WASHINGTON — The Supreme Court struggled today with how far states can go in punishing their most incorrigible prison inmates.
A lawyer for Pennsylvania asked the justices to allow the state's prison officials to deny troublesome inmates access to secular newspapers and magazines in hopes of making them behave.
Chief Justice John Roberts repeatedly pressed a lawyer for the inmates to say what options are left for prison officials who have already taken away most of a prisoner's privileges.
"You are saying they just have to grin and bear it?" Roberts asked.
Justice David Souter jumped in, suggesting that the inmates' lawyer may have been arguing that the prison officials' policy could go too far and become "cruel and unusual punishment."
But the lawyer, Jere Krakoff, said that was not his argument. "There comes a time when you take away so much," he said, "that, yes, you may have to give up. You may have to keep them in segregation."
Justice Anthony M. Kennedy said Krakoff's argument made little sense. He said the state should have the option of trying to change inmates' behavior and not "forgetting about them altogether."
As states have gotten tougher on crime, prisons have cracked down on disruptive inmates by creating high-security segregation units with rules designed to cut off contact with the outside world.
In Pennsylvania, prison officials want to put their most incorrigible inmates in solitary confinement and keep them not only from reading secular newspapers and magazines, but also possessing personal photographs, for months and sometimes years.
Lawyers for the state were asking the justices today to reject a claim by inmate advocates who say access to reading material and photos cannot be used as an incentive for the state's most troublesome inmates to behave themselves. The Court is hearing oral arguments in the case, Beard v. Banks, 04-1739.
The key question is whether prison officials can transform constitutionally protected rights, such as freedom of speech, into privileges that can be taken away unless inmates do as they are told.
The case's outcome could affect prison operations nationwide if the justices require state officials to prove that their policies serve legitimate security and rehabilitative interests inside prison walls.
The Bush administration is siding with Pennsylvania, saying the state's policy deserves deference by the courts because it involves maintaining order in prisons.
"It is a matter of common sense that withholding desirable inmate privileges — as a sanction for misbehavior — may deter prisoner misconduct and induce behavioral reform," Solicitor General Paul Clement told the justices in a filing.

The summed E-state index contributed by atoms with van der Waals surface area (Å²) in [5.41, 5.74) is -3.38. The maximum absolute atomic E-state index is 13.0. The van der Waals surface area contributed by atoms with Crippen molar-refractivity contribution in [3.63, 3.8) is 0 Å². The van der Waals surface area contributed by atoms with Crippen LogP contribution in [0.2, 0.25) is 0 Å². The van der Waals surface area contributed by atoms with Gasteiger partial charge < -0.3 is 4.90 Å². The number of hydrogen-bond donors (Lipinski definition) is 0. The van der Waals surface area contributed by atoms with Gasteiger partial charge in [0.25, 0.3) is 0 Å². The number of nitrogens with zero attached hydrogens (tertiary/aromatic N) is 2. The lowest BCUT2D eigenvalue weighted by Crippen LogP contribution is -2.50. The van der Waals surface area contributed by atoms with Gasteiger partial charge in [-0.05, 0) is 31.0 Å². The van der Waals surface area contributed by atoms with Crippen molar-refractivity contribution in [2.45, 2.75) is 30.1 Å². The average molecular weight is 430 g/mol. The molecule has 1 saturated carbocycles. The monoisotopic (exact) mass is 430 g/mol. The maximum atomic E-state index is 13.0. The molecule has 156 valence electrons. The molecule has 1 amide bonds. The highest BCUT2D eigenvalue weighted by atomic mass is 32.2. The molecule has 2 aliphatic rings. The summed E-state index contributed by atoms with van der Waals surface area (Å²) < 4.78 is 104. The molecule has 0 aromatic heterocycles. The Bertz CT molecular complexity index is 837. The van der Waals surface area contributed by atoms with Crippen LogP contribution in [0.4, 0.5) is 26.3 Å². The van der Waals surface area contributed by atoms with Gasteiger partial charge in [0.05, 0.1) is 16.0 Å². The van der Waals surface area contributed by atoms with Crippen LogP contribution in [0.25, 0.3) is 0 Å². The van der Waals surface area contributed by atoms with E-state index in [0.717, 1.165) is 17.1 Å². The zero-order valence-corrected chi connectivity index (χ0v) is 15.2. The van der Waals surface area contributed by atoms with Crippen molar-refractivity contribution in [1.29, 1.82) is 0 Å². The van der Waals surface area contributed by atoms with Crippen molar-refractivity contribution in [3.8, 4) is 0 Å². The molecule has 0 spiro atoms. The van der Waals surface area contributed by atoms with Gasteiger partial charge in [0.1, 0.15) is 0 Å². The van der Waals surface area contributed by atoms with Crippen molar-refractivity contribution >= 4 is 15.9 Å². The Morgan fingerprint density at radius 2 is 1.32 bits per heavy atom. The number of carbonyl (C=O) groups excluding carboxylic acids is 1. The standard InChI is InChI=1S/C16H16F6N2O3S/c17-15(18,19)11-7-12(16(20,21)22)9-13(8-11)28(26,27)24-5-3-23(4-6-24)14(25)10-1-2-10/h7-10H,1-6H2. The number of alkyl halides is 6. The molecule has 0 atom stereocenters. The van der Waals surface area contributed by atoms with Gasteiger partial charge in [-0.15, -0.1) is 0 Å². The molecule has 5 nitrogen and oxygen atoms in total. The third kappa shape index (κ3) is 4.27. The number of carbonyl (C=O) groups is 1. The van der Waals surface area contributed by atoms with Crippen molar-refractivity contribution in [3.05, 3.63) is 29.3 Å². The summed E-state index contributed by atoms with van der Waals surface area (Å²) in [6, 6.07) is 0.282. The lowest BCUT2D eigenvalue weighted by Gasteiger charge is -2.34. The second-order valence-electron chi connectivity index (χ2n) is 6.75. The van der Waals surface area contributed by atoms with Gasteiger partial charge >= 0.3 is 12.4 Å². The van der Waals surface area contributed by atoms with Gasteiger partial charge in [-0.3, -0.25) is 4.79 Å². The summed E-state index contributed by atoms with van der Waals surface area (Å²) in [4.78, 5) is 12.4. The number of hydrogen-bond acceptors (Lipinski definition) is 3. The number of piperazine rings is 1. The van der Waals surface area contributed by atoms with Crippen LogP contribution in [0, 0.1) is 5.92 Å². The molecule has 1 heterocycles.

But religious and civil liberties groups say fundamental rights are not mere privileges that can be granted or revoked at the whim of a prison official.
Lawyers for the Becket Fund for Religious Liberty worry that prison officials won't stop with newspapers but "declare open season on all constitutional rights" by one day possibly barring inmate access to the Bible.
Pennsylvania prison officials allowed the 40 inmates held in the high-security disciplinary unit to have access to religious materials, two paperback books of general interest, their legal documents and letters from family. But newspapers, magazines and personal photographs were banned.
"Although Pennsylvania exempts religious materials from its policy today, it may not do so tomorrow if it decides that withholding access to religious texts would enhance its leverage over prisoners," the Becket Fund lawyers wrote in a friend-of-the-court filing.
The case also is significant because new Justice Samuel Alito won't participate in the arguments. Alito wrote the dissenting opinion, siding with Pennsylvania prison officials, in the case as a judge on the Philadelphia-based 3rd U.S. Circuit Court of Appeals.
In October 2001, Ronald Banks filed a civil rights lawsuit on behalf of himself and other inmates in the disciplinary unit, then located in Pittsburgh, after prison officials barred him from receiving his subscription to the Christian Science Monitor, a newspaper specializing in foreign-affairs coverage.
The appellate court's majority sided with Banks, ruling that prison officials had failed to show the policy had any effect on behavior or offer proof that inmates had misused newspapers and magazines to start fires or throw human feces at guards.